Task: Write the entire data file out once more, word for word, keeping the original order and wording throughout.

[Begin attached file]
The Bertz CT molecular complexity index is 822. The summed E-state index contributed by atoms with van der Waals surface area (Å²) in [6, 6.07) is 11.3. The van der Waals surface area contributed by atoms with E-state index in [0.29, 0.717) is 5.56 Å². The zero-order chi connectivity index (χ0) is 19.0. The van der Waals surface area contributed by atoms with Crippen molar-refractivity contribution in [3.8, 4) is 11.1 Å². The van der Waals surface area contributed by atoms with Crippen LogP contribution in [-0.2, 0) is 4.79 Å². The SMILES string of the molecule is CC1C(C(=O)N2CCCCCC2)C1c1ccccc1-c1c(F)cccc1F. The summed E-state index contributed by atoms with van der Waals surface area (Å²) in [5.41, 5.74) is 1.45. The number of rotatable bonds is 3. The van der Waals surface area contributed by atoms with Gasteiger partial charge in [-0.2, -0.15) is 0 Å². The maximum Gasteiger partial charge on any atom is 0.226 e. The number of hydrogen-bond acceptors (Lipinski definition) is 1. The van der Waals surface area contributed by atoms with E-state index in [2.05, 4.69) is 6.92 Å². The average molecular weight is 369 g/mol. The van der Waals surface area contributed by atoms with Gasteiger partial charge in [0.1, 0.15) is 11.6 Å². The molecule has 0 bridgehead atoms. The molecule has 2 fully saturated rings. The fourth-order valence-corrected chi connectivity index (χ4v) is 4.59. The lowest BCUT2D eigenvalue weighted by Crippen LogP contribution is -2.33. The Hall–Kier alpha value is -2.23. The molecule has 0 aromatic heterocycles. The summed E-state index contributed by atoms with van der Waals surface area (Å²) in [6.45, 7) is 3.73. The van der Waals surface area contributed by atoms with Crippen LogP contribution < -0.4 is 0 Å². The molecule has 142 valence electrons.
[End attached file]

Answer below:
The Bertz CT molecular complexity index is 822. The summed E-state index contributed by atoms with van der Waals surface area (Å²) in [6, 6.07) is 11.3. The van der Waals surface area contributed by atoms with E-state index in [0.29, 0.717) is 5.56 Å². The zero-order chi connectivity index (χ0) is 19.0. The van der Waals surface area contributed by atoms with Crippen molar-refractivity contribution in [3.8, 4) is 11.1 Å². The van der Waals surface area contributed by atoms with Crippen LogP contribution in [-0.2, 0) is 4.79 Å². The SMILES string of the molecule is CC1C(C(=O)N2CCCCCC2)C1c1ccccc1-c1c(F)cccc1F. The summed E-state index contributed by atoms with van der Waals surface area (Å²) in [5.41, 5.74) is 1.45. The number of rotatable bonds is 3. The van der Waals surface area contributed by atoms with Gasteiger partial charge in [-0.2, -0.15) is 0 Å². The maximum Gasteiger partial charge on any atom is 0.226 e. The number of hydrogen-bond acceptors (Lipinski definition) is 1. The van der Waals surface area contributed by atoms with E-state index in [2.05, 4.69) is 6.92 Å². The average molecular weight is 369 g/mol. The van der Waals surface area contributed by atoms with Gasteiger partial charge in [0.1, 0.15) is 11.6 Å². The molecule has 0 bridgehead atoms. The molecule has 2 fully saturated rings. The fourth-order valence-corrected chi connectivity index (χ4v) is 4.59. The lowest BCUT2D eigenvalue weighted by Crippen LogP contribution is -2.33. The Hall–Kier alpha value is -2.23. The molecule has 0 aromatic heterocycles. The summed E-state index contributed by atoms with van der Waals surface area (Å²) in [6.45, 7) is 3.73. The van der Waals surface area contributed by atoms with Crippen LogP contribution < -0.4 is 0 Å². The molecule has 142 valence electrons.